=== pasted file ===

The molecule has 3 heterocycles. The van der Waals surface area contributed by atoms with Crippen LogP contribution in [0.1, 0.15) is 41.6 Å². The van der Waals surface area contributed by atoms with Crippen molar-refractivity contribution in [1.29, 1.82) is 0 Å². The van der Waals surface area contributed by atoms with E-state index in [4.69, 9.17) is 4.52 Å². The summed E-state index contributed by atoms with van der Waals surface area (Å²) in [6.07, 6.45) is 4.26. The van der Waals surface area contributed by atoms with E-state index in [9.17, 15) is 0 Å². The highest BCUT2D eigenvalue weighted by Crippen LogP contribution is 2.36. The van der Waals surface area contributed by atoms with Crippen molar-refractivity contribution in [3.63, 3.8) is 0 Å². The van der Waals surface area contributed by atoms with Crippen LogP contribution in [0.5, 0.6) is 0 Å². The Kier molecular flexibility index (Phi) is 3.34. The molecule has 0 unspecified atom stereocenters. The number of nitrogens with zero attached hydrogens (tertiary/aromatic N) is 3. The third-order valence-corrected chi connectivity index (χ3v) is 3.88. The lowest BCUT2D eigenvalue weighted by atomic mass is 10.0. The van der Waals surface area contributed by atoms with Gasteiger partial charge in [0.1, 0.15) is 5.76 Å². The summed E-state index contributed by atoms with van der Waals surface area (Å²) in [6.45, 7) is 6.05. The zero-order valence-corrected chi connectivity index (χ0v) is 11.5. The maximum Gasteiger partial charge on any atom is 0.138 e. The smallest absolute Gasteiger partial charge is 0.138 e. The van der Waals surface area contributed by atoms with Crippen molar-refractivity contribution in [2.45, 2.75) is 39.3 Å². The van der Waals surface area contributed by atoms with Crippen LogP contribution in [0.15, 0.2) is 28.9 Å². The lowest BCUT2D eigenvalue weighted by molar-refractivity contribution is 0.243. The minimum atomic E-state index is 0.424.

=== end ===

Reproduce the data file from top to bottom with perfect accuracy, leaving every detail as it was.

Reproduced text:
The molecule has 3 heterocycles. The van der Waals surface area contributed by atoms with Crippen LogP contribution in [0.1, 0.15) is 41.6 Å². The van der Waals surface area contributed by atoms with Crippen molar-refractivity contribution in [1.29, 1.82) is 0 Å². The van der Waals surface area contributed by atoms with E-state index in [4.69, 9.17) is 4.52 Å². The summed E-state index contributed by atoms with van der Waals surface area (Å²) in [6.07, 6.45) is 4.26. The van der Waals surface area contributed by atoms with E-state index in [9.17, 15) is 0 Å². The highest BCUT2D eigenvalue weighted by Crippen LogP contribution is 2.36. The van der Waals surface area contributed by atoms with Crippen molar-refractivity contribution in [3.63, 3.8) is 0 Å². The van der Waals surface area contributed by atoms with Crippen LogP contribution in [0.5, 0.6) is 0 Å². The Kier molecular flexibility index (Phi) is 3.34. The molecule has 0 unspecified atom stereocenters. The number of nitrogens with zero attached hydrogens (tertiary/aromatic N) is 3. The third-order valence-corrected chi connectivity index (χ3v) is 3.88. The lowest BCUT2D eigenvalue weighted by atomic mass is 10.0. The van der Waals surface area contributed by atoms with Gasteiger partial charge in [0.1, 0.15) is 5.76 Å². The summed E-state index contributed by atoms with van der Waals surface area (Å²) in [6.45, 7) is 6.05. The zero-order valence-corrected chi connectivity index (χ0v) is 11.5. The maximum Gasteiger partial charge on any atom is 0.138 e. The smallest absolute Gasteiger partial charge is 0.138 e. The van der Waals surface area contributed by atoms with Crippen molar-refractivity contribution in [2.45, 2.75) is 39.3 Å². The van der Waals surface area contributed by atoms with Crippen LogP contribution in [0.15, 0.2) is 28.9 Å². The lowest BCUT2D eigenvalue weighted by molar-refractivity contribution is 0.243. The minimum atomic E-state index is 0.424.